Royal Society Worksheets
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- Early Years of the Royal Society
- Administration of the Royal Society
- Fellows of the Royal Society
Key Facts And Information
Let’s know more about the Royal Society!
The Royal Society was formed in 1660 from a loose coalition of scientific practitioners, academics, clerics and royal courtiers who shared an interest in new scientific thinking and ideas. It is formally called The Royal Society of London for Improving Natural Knowledge. The society has a number of roles, including promoting science and its advantages, the recognition of scientific achievement, the support of exceptional research, offering scientific advice for policy, education and public involvement, and fostering international and worldwide cooperation.
Early Years of the Royal Society
- Considered as a pioneer of the Royal Society of London, the Invisible College was composed of a number of natural philosophers centred on Robert Boyle.
- Boyle refers to ‘our invisible college’ or ‘our philosophical college’ in letters sent in 1646 and 1647. The purpose of the society was to gain knowledge through experimental study. Boyle sent them to Isaac Marcombes (Boyle’s previous tutor), Francis Tallents, who was a fellow at Magdalene College, Cambridge, and Samuel Hartlib in London.
- The Philosophical Society of Oxford (a club of natural philosophers, physicians and mathematicians) was governed by a set of rules that are currently held by the Bodleian Library. After the English Restoration, Gresham College hosted regular sessions. It is widely believed that these organisations inspired the formation of the Royal Society.
- Following Christopher Wren’s lecture on astronomy at Gresham College, London, on 28 November 1660, a group of 12 gentlemen convened in the college’s courtyard in the late afternoon.
- The organisation pledged to recruit new members and have weekly meetings to study science and conduct experiments.
- They comprised scholars from Oxford and Cambridge, courtiers linked with the newly restored Charles II, and affluent hobbyists.
- Robert Boyle, one of the founding members, became recognised for his chemical work, his air pump experiments, and the air pressure law that bears his name.
- Christopher Wren, later the architect who helped rebuild London after the Great Fire and a future president of the Royal Society, was another notable individual.
- At the second meeting, Sir Robert Moray stated that King Charles II approved of the gatherings, and on 15 July 1662, a royal charter was signed that established the Royal Society of London with Lord William Brouncker as its first president.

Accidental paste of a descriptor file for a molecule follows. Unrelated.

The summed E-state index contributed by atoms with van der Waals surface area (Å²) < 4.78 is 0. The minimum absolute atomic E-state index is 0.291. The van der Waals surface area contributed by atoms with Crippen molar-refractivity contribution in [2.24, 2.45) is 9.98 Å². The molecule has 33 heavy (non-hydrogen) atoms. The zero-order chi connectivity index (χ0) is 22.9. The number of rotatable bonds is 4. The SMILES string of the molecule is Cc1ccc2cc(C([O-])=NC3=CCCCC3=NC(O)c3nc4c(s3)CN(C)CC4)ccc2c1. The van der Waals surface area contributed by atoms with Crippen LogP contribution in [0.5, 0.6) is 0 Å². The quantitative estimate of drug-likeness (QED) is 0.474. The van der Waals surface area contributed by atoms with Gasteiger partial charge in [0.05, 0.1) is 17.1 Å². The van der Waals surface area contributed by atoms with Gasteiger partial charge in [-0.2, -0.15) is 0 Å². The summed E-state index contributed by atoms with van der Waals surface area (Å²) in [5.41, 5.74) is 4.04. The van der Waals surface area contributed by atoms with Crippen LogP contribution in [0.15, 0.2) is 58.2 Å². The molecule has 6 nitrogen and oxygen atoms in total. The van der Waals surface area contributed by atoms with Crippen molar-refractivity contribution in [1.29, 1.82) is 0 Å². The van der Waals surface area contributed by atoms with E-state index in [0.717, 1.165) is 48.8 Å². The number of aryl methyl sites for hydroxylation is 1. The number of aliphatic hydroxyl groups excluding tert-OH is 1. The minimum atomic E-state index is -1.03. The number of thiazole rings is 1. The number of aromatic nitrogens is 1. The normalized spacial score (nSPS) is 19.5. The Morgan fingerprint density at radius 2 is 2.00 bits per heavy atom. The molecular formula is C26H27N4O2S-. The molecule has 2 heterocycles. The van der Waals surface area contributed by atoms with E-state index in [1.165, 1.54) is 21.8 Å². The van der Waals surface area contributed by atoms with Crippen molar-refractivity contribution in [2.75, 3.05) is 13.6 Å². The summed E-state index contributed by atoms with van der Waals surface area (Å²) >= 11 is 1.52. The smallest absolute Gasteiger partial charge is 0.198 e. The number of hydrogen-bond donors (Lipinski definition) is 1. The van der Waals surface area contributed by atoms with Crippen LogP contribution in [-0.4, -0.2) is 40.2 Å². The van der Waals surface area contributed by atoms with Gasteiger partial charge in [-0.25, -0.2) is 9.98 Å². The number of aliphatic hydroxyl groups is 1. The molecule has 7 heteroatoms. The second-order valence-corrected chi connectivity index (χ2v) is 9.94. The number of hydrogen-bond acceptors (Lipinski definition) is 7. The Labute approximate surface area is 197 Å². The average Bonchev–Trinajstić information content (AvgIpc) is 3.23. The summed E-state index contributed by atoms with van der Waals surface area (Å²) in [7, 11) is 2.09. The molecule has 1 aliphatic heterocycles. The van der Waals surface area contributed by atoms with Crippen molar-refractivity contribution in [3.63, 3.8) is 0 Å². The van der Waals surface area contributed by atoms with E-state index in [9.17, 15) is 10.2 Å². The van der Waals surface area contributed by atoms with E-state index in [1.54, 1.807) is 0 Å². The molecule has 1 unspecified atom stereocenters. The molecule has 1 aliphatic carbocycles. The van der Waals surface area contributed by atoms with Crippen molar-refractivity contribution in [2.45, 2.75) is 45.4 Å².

- On 23 April 1663, a second royal charter was issued with the King listed as the founder and the name The Royal Society of London for the Improvement of Natural Knowledge. In November, Robert Hooke was named as Curator of Experiments.
- The royal charter established the society’s institutional framework, including a president, treasurer, secretaries and a council. The society has always been a voluntary organisation, independent of the British government, although receiving royal sponsorship from the beginning.
- Among the many functions that the society performs are the promotion of science and its benefits, the recognition of scientific excellence, the support of exceptional scientific research, the provision of scientific advice for policy making, and the promotion of international and global cooperation in research, education and public engagement.
- Robert Hooke and then Denis Papin, who was appointed in 1684, conducted experiments during the earliest meetings of the club. The subjects of these experiments varied, with some being crucial while others were insignificant. Hooke’s most renowned contribution was the microscope. His discoveries were published in the legendary Micrographia, which featured breathtaking enlargements of insects, plants, minerals and everyday things.
- In 1666, the society temporarily relocated from Gresham College to Arundel House following the Great Fire of London, which did not damage Gresham but did result in its acquisition by the Lord Mayor. In 1673, the society returned to Gresham.
- Sir Isaac Newton presided over the Royal Society from 1703 until his death in 1727, during which time the number of fellows grew from 110 to over 300, and editions of the Philosophical Transactions began to be published regularly as the society’s voice.
- Since the 18th century, endowments have made it feasible to present prizes for various branches of research: the Copley Medal, which originated from a 1709 gift by Sir Godfrey Copley, is the most distinguished scientific award in Britain.
- In the late 18th century, the society actively promoted scientific exploration, particularly under the leadership of its longest-serving president, Sir Joseph Banks, who accompanied James Cook on his epic voyage of discovery from 1768 to 1772.
- Nonetheless, during the 18th and early 19th centuries, the society tended to rest on its achievements and became somewhat unprofessional. This was remedied in the 1830s by a reform programme that revitalised and reestablished the society’s importance, which it has maintained ever since.
- In 1919, the society dispatched teams to photograph the 29 May solar eclipse from Príncipe Island in the Gulf of Guinea and from Sobral in Brazil, which helped to validate Albert Einstein’s general theory of relativity and boost his fame.
- The first women were elected to the Royal Society’s Fellowship on 22 March 1945. Chapter 1 of Statute 1 was amended in 1944 to read ‘Nothing herein included shall render women disqualified as candidates,’ and this was the turning point for the change.
- Mary Cartwright was elected as the first female mathematician to be a fellow of the Royal Society in 1947.